Opposition to the law, known as the Orthodox-Maronite-Gathering (or as Qifa Nabki calls it, the OMG law) immediately gained momentum on Facebook and Twitter with the hashtag #AgainstOrthodoxLaw.
In a nutshell, the law forces voters to elect candidates of their own religion and is supported by the current ruling coalition due to a combination of qualms over unfair districting in the previous law and a deeply cynical reading of extreme sectarian representation as acceptable considering the existing sectarian framework in Lebanese politics.
So after a couple of hours on Facebook and Twitter, a crowd of around a couple hundred from various groups such as #TakeBackParliament showed up downtown not far from the lawmakers’ chamber.
It began on the sidewalk (top photo).
Then a couple of activists decided to stand in the middle of main cobblestone street. “Everyone sit down,” one called out.
Suddenly the street was full of activists, and the police, who had been watching on the sidelines, started to get a little nervous. Cars began honking, and some of the activists were arguing over the move.
Finally a driver shouted that he had a sick person in the back and had get to hospital. After much internal haggling, the protestors relented. But as soon as the car passed through, they reassumed their position sitting on the street pavement.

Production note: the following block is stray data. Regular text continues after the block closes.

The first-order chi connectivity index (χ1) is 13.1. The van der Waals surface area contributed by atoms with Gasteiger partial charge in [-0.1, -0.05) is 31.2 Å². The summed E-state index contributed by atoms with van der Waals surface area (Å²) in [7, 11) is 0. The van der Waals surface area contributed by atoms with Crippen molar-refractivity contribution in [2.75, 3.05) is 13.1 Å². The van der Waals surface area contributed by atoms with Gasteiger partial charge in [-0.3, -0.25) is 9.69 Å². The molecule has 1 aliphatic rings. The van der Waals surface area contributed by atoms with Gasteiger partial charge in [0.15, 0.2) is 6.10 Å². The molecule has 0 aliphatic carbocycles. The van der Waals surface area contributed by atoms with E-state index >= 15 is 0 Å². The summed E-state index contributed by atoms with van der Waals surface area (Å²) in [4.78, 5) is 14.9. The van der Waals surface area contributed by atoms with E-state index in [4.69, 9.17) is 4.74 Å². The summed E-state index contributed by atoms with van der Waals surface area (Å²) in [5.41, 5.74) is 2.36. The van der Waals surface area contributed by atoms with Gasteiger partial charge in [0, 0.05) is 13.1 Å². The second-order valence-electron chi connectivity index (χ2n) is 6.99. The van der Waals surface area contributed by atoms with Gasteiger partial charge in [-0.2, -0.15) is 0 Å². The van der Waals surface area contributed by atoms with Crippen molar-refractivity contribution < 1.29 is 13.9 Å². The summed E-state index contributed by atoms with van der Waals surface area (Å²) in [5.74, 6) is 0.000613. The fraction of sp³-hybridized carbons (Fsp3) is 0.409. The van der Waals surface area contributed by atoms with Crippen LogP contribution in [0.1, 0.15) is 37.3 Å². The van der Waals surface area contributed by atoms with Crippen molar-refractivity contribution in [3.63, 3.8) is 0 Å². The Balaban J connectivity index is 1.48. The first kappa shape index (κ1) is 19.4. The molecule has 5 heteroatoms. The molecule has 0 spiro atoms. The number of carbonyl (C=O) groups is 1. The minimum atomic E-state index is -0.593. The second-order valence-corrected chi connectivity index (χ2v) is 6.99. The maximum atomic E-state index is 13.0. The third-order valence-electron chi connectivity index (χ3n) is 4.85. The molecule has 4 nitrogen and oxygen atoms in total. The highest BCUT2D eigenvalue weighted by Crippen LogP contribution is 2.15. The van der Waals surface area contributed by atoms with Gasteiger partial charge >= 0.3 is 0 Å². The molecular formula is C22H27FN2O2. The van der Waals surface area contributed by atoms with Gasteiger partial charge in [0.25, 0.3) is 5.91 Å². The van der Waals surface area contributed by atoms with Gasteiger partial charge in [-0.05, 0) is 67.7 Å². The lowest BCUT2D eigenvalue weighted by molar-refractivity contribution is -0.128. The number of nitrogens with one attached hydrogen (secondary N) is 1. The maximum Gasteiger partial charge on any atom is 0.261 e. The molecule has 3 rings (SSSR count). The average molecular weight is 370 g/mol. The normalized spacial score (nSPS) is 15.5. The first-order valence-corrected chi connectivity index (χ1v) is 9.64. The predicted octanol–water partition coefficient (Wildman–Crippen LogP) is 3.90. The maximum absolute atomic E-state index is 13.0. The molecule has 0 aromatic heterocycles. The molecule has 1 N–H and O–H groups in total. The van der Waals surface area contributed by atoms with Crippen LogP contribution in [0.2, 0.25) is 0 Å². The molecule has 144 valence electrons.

And when they did, a horde of photographers stood in front of them taking pictures, unconsiocusly forming a virtual wall against oncoming traffic behind them.
Clearing the road now seemed hopeless, and dozens more filled the street.
The police were forced to give up and cut off the road….
Diverting traffic to Foch Street:
But it wasn’t long before the protestors followed them there too:
Lining both sides:
Soon they had formed a human median:
Slowing traffic down to a trickle, without actually blocking another road:
Apparently worried this could get out of hand, the army was called in for back-up. Four personnel carriers showed up and parked under the nearby “Le Gray” ultra luxury hotel:
But the protestors continued:
They bore some interesting placards poking fun at the sectarian election law, saying it would split Lebanon into separate religious kingdoms.
Such as “The Republic of Baalbeck and Hermel”:
The fiefdom of the Shouf mountains:
The Greek Orthodox Republic of Koura:
And some less subtle ones:
The center placard references another stipulation of the new law which calls for expanding parliment seats from 128 to 134.
The troops stood by as protestors chanted in Arabic: “It’s raining, it’s pouring, they’ve added six more thieves,” and “They are splitting up the country… we want a secular government.”
But the security forces didn’t have to worry. After an hour and half, a lead protestor said: “Thanks everyone for coming. We’re going to go now, but we will keep you posted on the next event.” And after a few cheers, everyone started to make their way home.
Here’s youtube clip, explaining some of the signs used in the rally.
It was definitely small but there was no shortage of creativity.
*I’ve changed the original headline which read “anti-Orthodox rally” so as not to offend anyone with my abbreviation! Thanks Mustapha.